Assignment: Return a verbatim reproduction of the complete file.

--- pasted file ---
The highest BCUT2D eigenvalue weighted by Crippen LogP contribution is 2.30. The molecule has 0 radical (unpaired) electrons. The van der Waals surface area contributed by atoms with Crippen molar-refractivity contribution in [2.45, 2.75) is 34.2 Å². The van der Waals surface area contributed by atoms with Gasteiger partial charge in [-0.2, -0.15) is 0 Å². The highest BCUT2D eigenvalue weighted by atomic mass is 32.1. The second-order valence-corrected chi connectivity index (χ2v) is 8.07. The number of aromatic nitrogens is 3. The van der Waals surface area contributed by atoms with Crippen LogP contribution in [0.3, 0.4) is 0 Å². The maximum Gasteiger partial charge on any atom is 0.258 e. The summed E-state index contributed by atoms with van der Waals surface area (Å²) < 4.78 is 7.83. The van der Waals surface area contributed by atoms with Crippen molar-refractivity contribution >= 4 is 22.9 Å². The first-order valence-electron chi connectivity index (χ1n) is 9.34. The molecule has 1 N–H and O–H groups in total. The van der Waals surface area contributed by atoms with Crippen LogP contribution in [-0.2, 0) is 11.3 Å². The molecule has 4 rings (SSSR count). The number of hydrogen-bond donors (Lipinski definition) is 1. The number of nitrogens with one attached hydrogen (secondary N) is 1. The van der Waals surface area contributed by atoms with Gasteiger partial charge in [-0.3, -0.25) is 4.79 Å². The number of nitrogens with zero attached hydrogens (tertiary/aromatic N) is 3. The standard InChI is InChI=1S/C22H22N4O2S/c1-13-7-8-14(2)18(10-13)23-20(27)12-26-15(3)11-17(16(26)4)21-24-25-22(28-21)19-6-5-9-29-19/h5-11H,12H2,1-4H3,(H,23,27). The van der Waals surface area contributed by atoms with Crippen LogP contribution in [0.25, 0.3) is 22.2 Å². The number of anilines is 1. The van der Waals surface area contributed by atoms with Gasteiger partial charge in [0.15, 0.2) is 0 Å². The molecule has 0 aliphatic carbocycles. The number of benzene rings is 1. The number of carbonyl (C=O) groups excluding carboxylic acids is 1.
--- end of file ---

The highest BCUT2D eigenvalue weighted by Crippen LogP contribution is 2.30. The molecule has 0 radical (unpaired) electrons. The van der Waals surface area contributed by atoms with Crippen molar-refractivity contribution in [2.45, 2.75) is 34.2 Å². The van der Waals surface area contributed by atoms with Gasteiger partial charge in [-0.2, -0.15) is 0 Å². The highest BCUT2D eigenvalue weighted by atomic mass is 32.1. The second-order valence-corrected chi connectivity index (χ2v) is 8.07. The number of aromatic nitrogens is 3. The van der Waals surface area contributed by atoms with Crippen LogP contribution in [0.3, 0.4) is 0 Å². The maximum Gasteiger partial charge on any atom is 0.258 e. The summed E-state index contributed by atoms with van der Waals surface area (Å²) < 4.78 is 7.83. The van der Waals surface area contributed by atoms with Crippen molar-refractivity contribution >= 4 is 22.9 Å². The first-order valence-electron chi connectivity index (χ1n) is 9.34. The molecule has 1 N–H and O–H groups in total. The van der Waals surface area contributed by atoms with Crippen LogP contribution in [-0.2, 0) is 11.3 Å². The molecule has 4 rings (SSSR count). The number of hydrogen-bond donors (Lipinski definition) is 1. The number of nitrogens with one attached hydrogen (secondary N) is 1. The van der Waals surface area contributed by atoms with Gasteiger partial charge in [-0.3, -0.25) is 4.79 Å². The number of nitrogens with zero attached hydrogens (tertiary/aromatic N) is 3. The standard InChI is InChI=1S/C22H22N4O2S/c1-13-7-8-14(2)18(10-13)23-20(27)12-26-15(3)11-17(16(26)4)21-24-25-22(28-21)19-6-5-9-29-19/h5-11H,12H2,1-4H3,(H,23,27). The van der Waals surface area contributed by atoms with Crippen LogP contribution in [0.25, 0.3) is 22.2 Å². The number of anilines is 1. The van der Waals surface area contributed by atoms with Gasteiger partial charge in [0.15, 0.2) is 0 Å². The molecule has 0 aliphatic carbocycles. The number of benzene rings is 1. The number of carbonyl (C=O) groups excluding carboxylic acids is 1.